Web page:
Officer S.J.,Jobs | Phillips F.,University of Wollongong | Kearney G.,36 Paynes Road | Armstrong R.,Jobs | And 3 more authors.
Soil Research | Year: 2015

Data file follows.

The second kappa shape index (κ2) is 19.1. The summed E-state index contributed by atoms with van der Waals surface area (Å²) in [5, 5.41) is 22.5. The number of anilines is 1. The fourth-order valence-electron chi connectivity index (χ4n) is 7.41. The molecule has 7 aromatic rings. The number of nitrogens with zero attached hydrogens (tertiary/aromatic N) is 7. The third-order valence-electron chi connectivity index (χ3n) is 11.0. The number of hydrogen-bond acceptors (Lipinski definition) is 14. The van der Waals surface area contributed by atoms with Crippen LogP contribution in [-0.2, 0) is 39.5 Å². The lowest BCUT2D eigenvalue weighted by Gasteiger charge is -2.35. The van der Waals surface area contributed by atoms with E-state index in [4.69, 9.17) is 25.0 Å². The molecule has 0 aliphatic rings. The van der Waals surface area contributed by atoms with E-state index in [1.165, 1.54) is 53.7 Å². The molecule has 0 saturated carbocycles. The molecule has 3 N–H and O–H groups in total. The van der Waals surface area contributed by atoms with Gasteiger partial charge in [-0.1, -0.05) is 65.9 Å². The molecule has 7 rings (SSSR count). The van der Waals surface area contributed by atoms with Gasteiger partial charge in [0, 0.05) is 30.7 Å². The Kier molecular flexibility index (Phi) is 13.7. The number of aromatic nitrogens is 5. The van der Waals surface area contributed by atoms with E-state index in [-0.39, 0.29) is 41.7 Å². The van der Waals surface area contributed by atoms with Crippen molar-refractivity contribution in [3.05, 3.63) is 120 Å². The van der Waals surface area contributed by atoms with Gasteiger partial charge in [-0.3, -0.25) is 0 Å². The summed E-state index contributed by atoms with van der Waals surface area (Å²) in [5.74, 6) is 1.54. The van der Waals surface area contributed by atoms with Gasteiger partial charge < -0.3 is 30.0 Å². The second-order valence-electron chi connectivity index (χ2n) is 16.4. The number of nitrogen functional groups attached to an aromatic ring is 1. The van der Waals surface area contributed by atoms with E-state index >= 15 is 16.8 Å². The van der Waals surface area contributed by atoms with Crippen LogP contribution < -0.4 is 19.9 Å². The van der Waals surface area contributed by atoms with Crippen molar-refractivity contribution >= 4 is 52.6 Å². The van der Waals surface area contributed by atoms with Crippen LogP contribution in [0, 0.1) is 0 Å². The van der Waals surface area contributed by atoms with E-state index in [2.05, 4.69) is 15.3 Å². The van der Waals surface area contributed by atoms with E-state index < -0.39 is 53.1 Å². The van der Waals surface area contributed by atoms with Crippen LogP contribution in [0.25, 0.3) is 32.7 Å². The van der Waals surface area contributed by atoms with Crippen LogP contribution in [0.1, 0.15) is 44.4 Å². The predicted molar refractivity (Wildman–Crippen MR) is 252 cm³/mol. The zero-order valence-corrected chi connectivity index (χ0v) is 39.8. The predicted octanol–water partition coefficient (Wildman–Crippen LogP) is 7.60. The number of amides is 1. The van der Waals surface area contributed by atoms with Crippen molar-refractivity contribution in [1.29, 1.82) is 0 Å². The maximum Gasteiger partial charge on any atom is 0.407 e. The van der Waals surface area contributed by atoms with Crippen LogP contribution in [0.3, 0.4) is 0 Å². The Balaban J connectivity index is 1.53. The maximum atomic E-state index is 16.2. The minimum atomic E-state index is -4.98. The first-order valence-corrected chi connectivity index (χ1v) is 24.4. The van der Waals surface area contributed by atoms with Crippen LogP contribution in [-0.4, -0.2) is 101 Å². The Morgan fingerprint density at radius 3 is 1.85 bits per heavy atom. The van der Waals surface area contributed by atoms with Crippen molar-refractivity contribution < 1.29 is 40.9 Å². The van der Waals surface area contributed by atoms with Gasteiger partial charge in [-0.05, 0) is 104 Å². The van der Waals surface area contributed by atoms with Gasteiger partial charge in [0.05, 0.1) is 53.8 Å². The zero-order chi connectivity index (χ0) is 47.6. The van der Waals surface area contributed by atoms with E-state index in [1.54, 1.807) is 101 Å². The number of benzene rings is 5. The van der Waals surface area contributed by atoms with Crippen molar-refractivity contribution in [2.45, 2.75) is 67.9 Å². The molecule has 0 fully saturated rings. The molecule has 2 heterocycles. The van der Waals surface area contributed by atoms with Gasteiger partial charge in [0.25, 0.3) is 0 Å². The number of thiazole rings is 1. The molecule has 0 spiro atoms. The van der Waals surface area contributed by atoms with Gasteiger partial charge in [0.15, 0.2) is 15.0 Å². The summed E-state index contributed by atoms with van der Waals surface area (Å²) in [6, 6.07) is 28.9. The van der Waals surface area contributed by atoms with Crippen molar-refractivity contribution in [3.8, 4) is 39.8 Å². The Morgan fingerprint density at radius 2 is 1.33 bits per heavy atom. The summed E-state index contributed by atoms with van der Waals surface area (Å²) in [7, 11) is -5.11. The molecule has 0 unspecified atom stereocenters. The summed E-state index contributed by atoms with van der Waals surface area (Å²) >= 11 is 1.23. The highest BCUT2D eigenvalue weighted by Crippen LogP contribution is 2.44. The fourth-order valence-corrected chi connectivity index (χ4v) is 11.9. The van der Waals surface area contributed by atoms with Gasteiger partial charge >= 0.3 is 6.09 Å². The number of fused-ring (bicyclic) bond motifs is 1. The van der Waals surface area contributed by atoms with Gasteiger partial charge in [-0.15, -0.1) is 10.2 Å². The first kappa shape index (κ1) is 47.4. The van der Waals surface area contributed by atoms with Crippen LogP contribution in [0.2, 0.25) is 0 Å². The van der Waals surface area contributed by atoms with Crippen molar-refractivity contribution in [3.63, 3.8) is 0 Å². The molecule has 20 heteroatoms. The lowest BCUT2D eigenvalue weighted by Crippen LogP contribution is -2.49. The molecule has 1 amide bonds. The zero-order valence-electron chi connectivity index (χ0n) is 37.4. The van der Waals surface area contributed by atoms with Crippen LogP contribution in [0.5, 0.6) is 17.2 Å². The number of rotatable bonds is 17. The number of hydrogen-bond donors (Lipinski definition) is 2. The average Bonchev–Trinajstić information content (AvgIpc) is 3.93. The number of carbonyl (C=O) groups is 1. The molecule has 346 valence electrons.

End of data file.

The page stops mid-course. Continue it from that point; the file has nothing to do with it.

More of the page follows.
Although large areas of semi-arid land are extensively cropped, few studies have investigated the effect of nitrogen (N) fertiliser on nitrous oxide (N2O) emissions in these regions (Galbally et al. 2010). These emissions need to be measured in order to estimate N losses and calculate national greenhouse gas inventories. We examined the effect of different agronomic management practices applied to wheat (Triticum aestivum) grown on an alkaline Vertosol in south-eastern Australia on N2O emissions. In 2007, N2O emissions were measured over 12 months, during which N fertiliser (urea) was applied at sowing or N fertiliser plus supplementary irrigation (50mm) was applied during the vegetative stage and compared with a treatment of no N fertiliser or irrigation. In a second experiment (2008), the effect of source of N on N2O emissions was examined. Wheat was grown on plots where either a pulse (field peas, Pisum sativum) or pasture legume (barrel medic, Medicago truncatula) crop had been sown in the previous season compared with a non-legume crop (canola, Brassica napus). To account for the N supplied by the legume phase, N fertiliser (50kgNha-1 as urea) was applied only to the wheat in the plots previously sown to canola. Fluxes of N2O were measured on a sub-daily basis (up to 16 measurements per chamber) by using automated chamber enclosures and a tuneable diode laser, and treatment differences were evaluated by a linear mixed model including cubic smoothing splines. Fluxes were low and highly variable, ranging from -3 to 28ng N2O-Nm-2s-1. The application of N fertiliser at sowing increased N2O emissions for ∼2 months after the fertiliser was applied. Applying irrigation (50mm) during the vegetative growth stage produced a temporary (∼1-week) but non-significant increase in N2O emissions compared with plots that received N fertiliser at sowing but were not irrigated. Including a legume in the rotation significantly increased soil inorganic N at sowing of the following wheat crop by 38kgNha-1 (field peas) or 57kgha-1 (barrel medic) compared with a canola crop. However, N2O emissions were greater in wheat plots where N fertiliser was applied than where wheat was sown into legume plots where no N fertiliser was applied. Over the 2 years of the field study, N2O emissions attributed to fertiliser ranged from 41 to 111g N2O-Nha-1, and averaged of 75g N2O-Nha-1 or 0.15% of the applied N fertiliser. Our findings confirm that the proportion of N fertiliser emitted as N2O from rainfed grain crops grown in Australian semi-arid regions is less than the international average of 1.0%. © CSIRO 2015.